There are successful people everywhere, and success leaves clues (watch this clip please).
3.) Immerse Yourself Daily in Study of the Area You’d Like to Improve.
Anytime someone recommends a piece of new media to me, a new podcast, a book, a blog…I go search it out immediately, especially if I think it will help with my life or career.
If it’s a podcast, I download it and listen to it on the way home that day.
If it’s a book, I look at it on amazon and buy it more than 75% of the time. I spend 20-30 minutes reading almost every night before bed.
If I had to estimate I would say I am spending at least 60 minutes every day doing something that improves my skills.
Does that make me different from most people? Yes I believe it does.
Selling has become extremely easy for me. It’s not easy because I’m some super smart person or in possession of some natural ability.
I started out AGGRESSIVELY BAD. I was “enthusiastically terrible.” Seriously. I reflect on some of the stuff I used to do and say and I cringe to think about it.
Luckily I had some great leaders and mentors that helped me chart a course to a better place, and then I threw 25,000 sales calls into the mix and paid close attention to the results, tweaking the approach constantly, and I ended up in a pretty good place.
This point is difficult to illustrate without coming across as massively egotistical, but I need you to know I’m not telling you any of this to impress you.
I’m telling you because I’ve spent more than 15 years employing these 3 strategies and its brought me to a point where building rapport and credibility, understanding clients needs, gaining commitments, and closing deals has become effortless and fun.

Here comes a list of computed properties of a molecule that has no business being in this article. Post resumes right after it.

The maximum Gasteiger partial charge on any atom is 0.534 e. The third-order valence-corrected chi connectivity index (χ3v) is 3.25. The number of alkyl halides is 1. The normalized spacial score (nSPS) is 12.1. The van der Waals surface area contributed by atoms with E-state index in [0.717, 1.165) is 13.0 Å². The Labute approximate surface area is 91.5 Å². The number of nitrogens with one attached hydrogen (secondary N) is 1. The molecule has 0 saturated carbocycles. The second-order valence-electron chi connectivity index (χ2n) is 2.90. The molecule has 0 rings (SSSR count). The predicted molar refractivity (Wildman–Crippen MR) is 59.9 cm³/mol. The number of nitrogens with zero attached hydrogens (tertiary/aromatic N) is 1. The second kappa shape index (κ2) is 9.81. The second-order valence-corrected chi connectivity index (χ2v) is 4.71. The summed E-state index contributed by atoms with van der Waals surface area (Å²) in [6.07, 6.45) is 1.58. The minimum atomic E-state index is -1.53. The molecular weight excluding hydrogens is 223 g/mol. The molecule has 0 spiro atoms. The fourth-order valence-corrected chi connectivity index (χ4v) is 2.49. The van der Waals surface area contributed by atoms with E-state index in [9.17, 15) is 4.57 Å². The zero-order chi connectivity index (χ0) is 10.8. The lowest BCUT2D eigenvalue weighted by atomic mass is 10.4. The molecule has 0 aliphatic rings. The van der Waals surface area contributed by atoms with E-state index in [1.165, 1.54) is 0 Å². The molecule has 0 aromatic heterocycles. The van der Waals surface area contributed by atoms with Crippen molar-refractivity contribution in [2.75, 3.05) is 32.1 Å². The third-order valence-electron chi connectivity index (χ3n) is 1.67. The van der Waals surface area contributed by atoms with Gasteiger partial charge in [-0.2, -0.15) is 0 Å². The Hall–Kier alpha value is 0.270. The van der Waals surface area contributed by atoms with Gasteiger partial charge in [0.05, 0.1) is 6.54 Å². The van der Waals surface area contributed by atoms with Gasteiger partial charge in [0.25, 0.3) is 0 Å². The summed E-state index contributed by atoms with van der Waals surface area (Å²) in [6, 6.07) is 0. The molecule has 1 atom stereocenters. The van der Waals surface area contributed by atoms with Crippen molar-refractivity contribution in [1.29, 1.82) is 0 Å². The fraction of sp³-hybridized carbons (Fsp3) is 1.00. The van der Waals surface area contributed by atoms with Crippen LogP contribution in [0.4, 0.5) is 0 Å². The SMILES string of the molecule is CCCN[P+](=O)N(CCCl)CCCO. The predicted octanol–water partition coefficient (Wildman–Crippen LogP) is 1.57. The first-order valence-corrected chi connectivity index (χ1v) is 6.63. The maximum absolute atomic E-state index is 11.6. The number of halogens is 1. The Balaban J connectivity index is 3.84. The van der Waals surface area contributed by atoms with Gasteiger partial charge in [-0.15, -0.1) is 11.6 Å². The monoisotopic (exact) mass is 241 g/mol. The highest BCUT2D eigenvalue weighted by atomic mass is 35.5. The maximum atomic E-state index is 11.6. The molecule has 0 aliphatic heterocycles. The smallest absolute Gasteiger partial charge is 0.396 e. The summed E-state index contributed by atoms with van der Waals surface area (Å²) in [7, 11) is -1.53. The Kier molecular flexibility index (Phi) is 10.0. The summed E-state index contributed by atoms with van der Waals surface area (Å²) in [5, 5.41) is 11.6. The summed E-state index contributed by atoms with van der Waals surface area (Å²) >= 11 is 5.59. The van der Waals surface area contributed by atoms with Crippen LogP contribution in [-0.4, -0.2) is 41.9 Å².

I want you to experience the same feelings.
I want it to be easy for you too.
The ironic part is I have spent tens of thousands of hours turning this pursuit into something that is now “easy.” There is a pathway to easy. It’s a long one, but the destination is worth the journey.
I don’t believe you can cherry pick from the three strategies above. You should engage in all three. In any pursuit, if you want to see a positive change, you can’t just dip your toe in the water and hope to see real results.
You have to fully throw yourself into your personal development. You need to pursue your development down every avenue you can find.
It’s been said if you study for 1 hour per day, you can become a world-class expert at almost any topic in about 5 years. How much time do you spend in your car each day? Are there any podcasts or audio books you should be listening to?
The investment of that extra time will pay you back many times over in increased income and lower stress that comes from more skills.
I’ve got nothing against things like music or sports talk radio, but listening to those things won’t make you a 7 figure income. Ideas and inspiration could.
So if you are planning on being alive and in sales 5 years from now, wouldn’t you benefit from starting that journey? Who cares if it takes 5 or even 10 years? The time is passing anyway. Why not take some daily baby steps toward greatness?
If you want further info on personal development, I’d highly recommend listening to everything you can find by Jim Rohn. You can start here.